CRA eJournal

What Is Integrated Disability?

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With companies like MetLife and Travelers working together to create programs such as their trademarked Synchrony, the concept of integrated disability is gaining wider acceptance, though there are still hurdles.

Integrated disability means combining the administration of the disability component of workers’ comp and the disability programs in the benefits arena. The following are some of the issues that Integrated Disability aims to address.

  • Increased complexity of dealing with leave regulations at the federal level, including the Americans with Disabilities Act and Family Medical Leave Act — as well as regulations on state and municipal levels where there are at least 500 different regulations in all.
  • Inconsistencies in leave policies on the workers’ comp side and the human resources side, exposing employers to audits and fines.
  • Reductions in lost time— Absentee rates declined by 10 to 25 percent when employers implemented integrated disability management programs, according to a white paper by Sedgwick Claims Management Services.
  • Administrative cost savings — when data is analyzed collectively, better preventive programs can be designed.
  • Opportunities to combine initiatives that improve overall employee health while reducing workers’ comp incidents, such as health screenings and education, smoking cessation programs, health interventions, and even cooking classes with suggestions about how to prepare simple, healthy meals.

What seems like a good idea in concept, though, has been difficult to put in practice mainly because of organizational silos, according to Tim Rarick, vice president of product strategy and solutions at Phoenix-based Matrix Absence Management Inc.

"Employers are required to have work comp coverage, so it is viewed as an insurance program and tends to fall to risk management. Disability is viewed as a benefit and part of compensation packages. There are two different buyers and two different mentalities, and because of this disparity, their focus tends to be different," Rarick told Business Insurance magazine.

One of the silo issues that’s always been troubling for employers is that occupational injuries and non-occupational injuries are treated differently, eliminating the opportunity to reduce overhead costs by managing medical claims as a single process. But while the concern applies to workers’ compensation medical claims, disability claims are a different matter.

Some employers are realizing that compliance is better addressed when the silos come down and disability is integrated, even if there are some hurdles. "It’s a very painful process trying to get everybody to work together," said Terri Rhodes, CEO of San Diego-based Disability Management Employer Coalition, to Business Insurance. "In the current environment, FMLA [applies to benefits administration] and ADA applies to workers’ comp claims, so it’s important if they are not integrated programs that they all communicate with each other. The [U. S. Department of Labor] and [U.S. Equal Employment Opportunity Commission] don’t care about organizational silos.” If they are integrated, though, they will communicate as a single voice.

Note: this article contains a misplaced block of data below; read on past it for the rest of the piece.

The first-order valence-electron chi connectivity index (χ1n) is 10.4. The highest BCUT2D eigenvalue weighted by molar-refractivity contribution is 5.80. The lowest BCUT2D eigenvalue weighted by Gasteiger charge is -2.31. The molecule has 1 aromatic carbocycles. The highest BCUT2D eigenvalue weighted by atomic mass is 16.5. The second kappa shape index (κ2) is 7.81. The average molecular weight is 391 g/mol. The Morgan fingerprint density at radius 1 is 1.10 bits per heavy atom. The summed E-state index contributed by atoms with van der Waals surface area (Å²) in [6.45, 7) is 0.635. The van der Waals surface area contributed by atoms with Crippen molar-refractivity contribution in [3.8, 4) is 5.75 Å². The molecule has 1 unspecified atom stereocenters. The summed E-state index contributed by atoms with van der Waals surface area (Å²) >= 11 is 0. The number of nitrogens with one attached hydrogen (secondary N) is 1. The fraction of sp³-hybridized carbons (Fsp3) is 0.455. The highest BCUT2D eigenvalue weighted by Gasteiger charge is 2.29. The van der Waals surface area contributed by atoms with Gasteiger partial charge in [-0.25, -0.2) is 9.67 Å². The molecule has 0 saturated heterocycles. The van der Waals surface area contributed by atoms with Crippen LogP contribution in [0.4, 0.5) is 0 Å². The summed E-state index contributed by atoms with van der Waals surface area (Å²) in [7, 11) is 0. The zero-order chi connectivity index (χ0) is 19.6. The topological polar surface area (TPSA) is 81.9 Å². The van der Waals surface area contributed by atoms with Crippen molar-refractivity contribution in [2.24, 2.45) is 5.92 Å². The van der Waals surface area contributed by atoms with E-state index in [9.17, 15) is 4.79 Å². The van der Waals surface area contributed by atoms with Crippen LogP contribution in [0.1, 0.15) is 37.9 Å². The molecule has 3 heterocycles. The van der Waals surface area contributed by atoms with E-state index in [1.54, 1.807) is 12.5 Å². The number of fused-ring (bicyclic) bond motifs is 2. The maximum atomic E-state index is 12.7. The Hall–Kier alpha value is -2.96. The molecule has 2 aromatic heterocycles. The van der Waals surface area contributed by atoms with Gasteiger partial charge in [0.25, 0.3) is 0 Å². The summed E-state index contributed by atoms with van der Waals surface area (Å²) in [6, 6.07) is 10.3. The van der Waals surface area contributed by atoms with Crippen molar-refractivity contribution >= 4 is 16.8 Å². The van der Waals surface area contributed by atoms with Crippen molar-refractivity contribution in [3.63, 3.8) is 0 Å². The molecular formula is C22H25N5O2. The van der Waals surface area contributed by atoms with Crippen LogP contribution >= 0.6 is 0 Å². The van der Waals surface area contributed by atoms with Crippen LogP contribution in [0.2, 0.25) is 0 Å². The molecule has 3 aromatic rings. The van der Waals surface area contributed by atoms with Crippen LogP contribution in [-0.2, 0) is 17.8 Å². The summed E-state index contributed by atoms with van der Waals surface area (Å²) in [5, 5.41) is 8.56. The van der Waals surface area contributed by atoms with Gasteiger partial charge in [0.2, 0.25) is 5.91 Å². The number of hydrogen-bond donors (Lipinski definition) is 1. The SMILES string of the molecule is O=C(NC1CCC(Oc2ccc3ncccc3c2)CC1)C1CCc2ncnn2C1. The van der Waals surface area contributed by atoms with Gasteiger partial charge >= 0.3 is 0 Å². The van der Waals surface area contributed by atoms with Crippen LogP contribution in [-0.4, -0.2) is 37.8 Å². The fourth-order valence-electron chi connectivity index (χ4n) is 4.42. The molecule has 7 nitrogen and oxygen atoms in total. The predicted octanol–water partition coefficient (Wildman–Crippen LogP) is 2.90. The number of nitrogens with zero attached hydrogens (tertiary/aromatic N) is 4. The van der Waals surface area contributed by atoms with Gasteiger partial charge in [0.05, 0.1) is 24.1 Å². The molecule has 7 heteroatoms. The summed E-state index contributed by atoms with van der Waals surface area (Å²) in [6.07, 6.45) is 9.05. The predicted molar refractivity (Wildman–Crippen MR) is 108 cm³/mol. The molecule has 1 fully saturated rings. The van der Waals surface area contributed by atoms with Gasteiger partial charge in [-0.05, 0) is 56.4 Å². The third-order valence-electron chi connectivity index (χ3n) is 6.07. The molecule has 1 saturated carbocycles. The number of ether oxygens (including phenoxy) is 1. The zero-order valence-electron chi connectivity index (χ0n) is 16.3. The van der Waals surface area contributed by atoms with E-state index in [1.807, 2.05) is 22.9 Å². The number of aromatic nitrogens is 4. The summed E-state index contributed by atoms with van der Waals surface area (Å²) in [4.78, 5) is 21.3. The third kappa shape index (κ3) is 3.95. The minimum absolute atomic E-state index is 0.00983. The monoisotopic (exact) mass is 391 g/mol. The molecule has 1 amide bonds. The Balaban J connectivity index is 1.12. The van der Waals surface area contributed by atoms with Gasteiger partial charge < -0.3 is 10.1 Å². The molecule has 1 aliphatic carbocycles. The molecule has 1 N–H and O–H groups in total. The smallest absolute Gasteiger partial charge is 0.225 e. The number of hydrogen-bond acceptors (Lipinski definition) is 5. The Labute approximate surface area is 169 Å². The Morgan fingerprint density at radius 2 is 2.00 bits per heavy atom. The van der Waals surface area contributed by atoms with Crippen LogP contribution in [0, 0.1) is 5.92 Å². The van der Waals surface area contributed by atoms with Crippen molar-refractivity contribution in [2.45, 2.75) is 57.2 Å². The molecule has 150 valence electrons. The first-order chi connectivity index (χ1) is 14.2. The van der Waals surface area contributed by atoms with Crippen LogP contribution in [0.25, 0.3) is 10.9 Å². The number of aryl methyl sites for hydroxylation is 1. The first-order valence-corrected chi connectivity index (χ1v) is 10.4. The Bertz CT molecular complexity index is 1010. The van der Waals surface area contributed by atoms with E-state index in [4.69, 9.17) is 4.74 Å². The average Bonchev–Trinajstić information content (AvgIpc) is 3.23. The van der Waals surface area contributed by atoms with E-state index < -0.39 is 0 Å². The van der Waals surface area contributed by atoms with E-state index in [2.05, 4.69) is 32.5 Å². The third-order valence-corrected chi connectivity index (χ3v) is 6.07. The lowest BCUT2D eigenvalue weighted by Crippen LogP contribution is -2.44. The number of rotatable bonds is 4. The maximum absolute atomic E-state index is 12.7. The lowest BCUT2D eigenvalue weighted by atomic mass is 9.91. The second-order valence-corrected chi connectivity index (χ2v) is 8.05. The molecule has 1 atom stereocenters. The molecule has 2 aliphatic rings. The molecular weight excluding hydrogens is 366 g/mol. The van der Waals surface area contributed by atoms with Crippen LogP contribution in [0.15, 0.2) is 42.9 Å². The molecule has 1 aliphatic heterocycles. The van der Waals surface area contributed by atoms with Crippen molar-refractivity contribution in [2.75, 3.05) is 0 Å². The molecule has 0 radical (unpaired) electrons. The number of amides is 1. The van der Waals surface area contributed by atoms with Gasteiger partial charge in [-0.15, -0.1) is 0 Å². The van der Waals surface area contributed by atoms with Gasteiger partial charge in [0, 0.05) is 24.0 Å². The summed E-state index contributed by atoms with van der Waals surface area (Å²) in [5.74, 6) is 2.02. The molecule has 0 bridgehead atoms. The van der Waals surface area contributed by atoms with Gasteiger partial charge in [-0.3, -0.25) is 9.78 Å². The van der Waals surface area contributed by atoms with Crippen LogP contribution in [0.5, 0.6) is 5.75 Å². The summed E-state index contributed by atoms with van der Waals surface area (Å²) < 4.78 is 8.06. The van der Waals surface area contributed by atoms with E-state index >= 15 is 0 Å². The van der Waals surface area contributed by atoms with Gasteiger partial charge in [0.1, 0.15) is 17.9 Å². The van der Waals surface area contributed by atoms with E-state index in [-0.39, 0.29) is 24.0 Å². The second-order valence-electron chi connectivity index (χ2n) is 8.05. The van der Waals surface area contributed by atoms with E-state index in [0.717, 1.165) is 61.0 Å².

Aside from compliance issues, the real benefits of integration can occur when workers’ comp and disability programs work together to prevent injuries, improve medical outcomes and reduce costs.

"One of the things most people don’t notice is the impact wellness and health plans can have on workers’ comp," points out Matt Sears of EPIC Insurance. Smokers, people suffering from obesity and stressed workers in general have a higher risk of being injured at work — and these kinds of people also incur higher costs when they are injured on the job. Taking a holistic approach just makes more sense. It’s not only a more productive and efficient approach, it’s also less stressful for employees.

"It’s really taking an employee-centered position, not a company- or department-centered position, which is the way it used to be," said Ms. Rhodes.

For more information on how your firm can take a more integrative approach to disability claims, please contact the Insurance professionals of EPIC’s CRA ProRental™ Insurance Program. Call us at: 800.234.6363.


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